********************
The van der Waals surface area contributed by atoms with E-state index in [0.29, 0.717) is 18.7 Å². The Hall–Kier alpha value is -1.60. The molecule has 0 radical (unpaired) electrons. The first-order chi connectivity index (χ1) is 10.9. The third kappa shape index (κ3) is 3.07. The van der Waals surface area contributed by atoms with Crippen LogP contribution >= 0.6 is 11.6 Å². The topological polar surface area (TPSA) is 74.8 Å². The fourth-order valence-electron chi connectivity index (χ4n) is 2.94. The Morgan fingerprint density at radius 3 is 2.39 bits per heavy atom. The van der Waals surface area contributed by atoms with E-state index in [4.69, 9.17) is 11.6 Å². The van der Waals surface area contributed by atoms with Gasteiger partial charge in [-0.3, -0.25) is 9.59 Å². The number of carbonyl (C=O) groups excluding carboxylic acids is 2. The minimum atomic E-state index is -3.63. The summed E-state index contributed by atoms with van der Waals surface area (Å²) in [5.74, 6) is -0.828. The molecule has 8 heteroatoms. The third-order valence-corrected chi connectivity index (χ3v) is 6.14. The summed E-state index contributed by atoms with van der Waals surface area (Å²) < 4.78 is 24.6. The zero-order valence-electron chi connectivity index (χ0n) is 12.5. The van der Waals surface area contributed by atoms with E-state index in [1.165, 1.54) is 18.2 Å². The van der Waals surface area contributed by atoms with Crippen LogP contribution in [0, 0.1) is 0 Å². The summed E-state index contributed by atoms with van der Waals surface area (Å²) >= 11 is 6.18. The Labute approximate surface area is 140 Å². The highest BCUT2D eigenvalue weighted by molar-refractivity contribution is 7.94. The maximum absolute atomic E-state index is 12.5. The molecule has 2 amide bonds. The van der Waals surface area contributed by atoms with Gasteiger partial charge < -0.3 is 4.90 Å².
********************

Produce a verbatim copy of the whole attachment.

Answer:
The van der Waals surface area contributed by atoms with E-state index in [0.29, 0.717) is 18.7 Å². The Hall–Kier alpha value is -1.60. The molecule has 0 radical (unpaired) electrons. The first-order chi connectivity index (χ1) is 10.9. The third kappa shape index (κ3) is 3.07. The van der Waals surface area contributed by atoms with Crippen LogP contribution >= 0.6 is 11.6 Å². The topological polar surface area (TPSA) is 74.8 Å². The fourth-order valence-electron chi connectivity index (χ4n) is 2.94. The Morgan fingerprint density at radius 3 is 2.39 bits per heavy atom. The van der Waals surface area contributed by atoms with E-state index in [4.69, 9.17) is 11.6 Å². The van der Waals surface area contributed by atoms with Gasteiger partial charge in [-0.3, -0.25) is 9.59 Å². The number of carbonyl (C=O) groups excluding carboxylic acids is 2. The minimum atomic E-state index is -3.63. The summed E-state index contributed by atoms with van der Waals surface area (Å²) in [5.74, 6) is -0.828. The molecule has 8 heteroatoms. The third-order valence-corrected chi connectivity index (χ3v) is 6.14. The summed E-state index contributed by atoms with van der Waals surface area (Å²) < 4.78 is 24.6. The zero-order valence-electron chi connectivity index (χ0n) is 12.5. The van der Waals surface area contributed by atoms with E-state index in [1.165, 1.54) is 18.2 Å². The van der Waals surface area contributed by atoms with Crippen LogP contribution in [0, 0.1) is 0 Å². The summed E-state index contributed by atoms with van der Waals surface area (Å²) >= 11 is 6.18. The Labute approximate surface area is 140 Å². The highest BCUT2D eigenvalue weighted by molar-refractivity contribution is 7.94. The maximum absolute atomic E-state index is 12.5. The molecule has 2 amide bonds. The van der Waals surface area contributed by atoms with Gasteiger partial charge < -0.3 is 4.90 Å².